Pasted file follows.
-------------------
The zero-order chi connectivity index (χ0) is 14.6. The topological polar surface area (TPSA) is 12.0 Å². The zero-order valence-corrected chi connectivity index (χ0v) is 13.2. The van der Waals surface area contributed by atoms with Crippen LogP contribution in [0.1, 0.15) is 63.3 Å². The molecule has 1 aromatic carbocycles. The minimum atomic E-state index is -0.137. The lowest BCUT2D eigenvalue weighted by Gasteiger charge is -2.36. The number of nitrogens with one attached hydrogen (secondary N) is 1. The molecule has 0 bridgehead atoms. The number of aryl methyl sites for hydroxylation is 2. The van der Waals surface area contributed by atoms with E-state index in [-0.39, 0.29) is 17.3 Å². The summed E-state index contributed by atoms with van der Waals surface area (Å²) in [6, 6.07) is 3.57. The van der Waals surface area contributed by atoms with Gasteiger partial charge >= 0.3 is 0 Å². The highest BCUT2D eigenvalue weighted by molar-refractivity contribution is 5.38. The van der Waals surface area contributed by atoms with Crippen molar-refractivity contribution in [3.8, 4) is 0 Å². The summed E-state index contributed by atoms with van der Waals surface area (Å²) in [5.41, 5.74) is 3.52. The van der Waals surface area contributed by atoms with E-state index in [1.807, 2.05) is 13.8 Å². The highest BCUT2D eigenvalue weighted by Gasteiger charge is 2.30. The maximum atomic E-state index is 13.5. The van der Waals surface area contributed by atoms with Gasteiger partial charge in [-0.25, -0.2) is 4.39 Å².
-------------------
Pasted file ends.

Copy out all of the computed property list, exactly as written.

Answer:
The zero-order chi connectivity index (χ0) is 14.6. The topological polar surface area (TPSA) is 12.0 Å². The zero-order valence-corrected chi connectivity index (χ0v) is 13.2. The van der Waals surface area contributed by atoms with Crippen LogP contribution in [0.1, 0.15) is 63.3 Å². The molecule has 1 aromatic carbocycles. The minimum atomic E-state index is -0.137. The lowest BCUT2D eigenvalue weighted by Gasteiger charge is -2.36. The number of nitrogens with one attached hydrogen (secondary N) is 1. The molecule has 0 bridgehead atoms. The number of aryl methyl sites for hydroxylation is 2. The van der Waals surface area contributed by atoms with E-state index in [-0.39, 0.29) is 17.3 Å². The summed E-state index contributed by atoms with van der Waals surface area (Å²) in [6, 6.07) is 3.57. The van der Waals surface area contributed by atoms with Gasteiger partial charge >= 0.3 is 0 Å². The highest BCUT2D eigenvalue weighted by molar-refractivity contribution is 5.38. The van der Waals surface area contributed by atoms with Crippen molar-refractivity contribution in [3.8, 4) is 0 Å². The summed E-state index contributed by atoms with van der Waals surface area (Å²) in [5.41, 5.74) is 3.52. The van der Waals surface area contributed by atoms with E-state index in [1.807, 2.05) is 13.8 Å². The highest BCUT2D eigenvalue weighted by Gasteiger charge is 2.30. The maximum atomic E-state index is 13.5. The van der Waals surface area contributed by atoms with Gasteiger partial charge in [-0.25, -0.2) is 4.39 Å².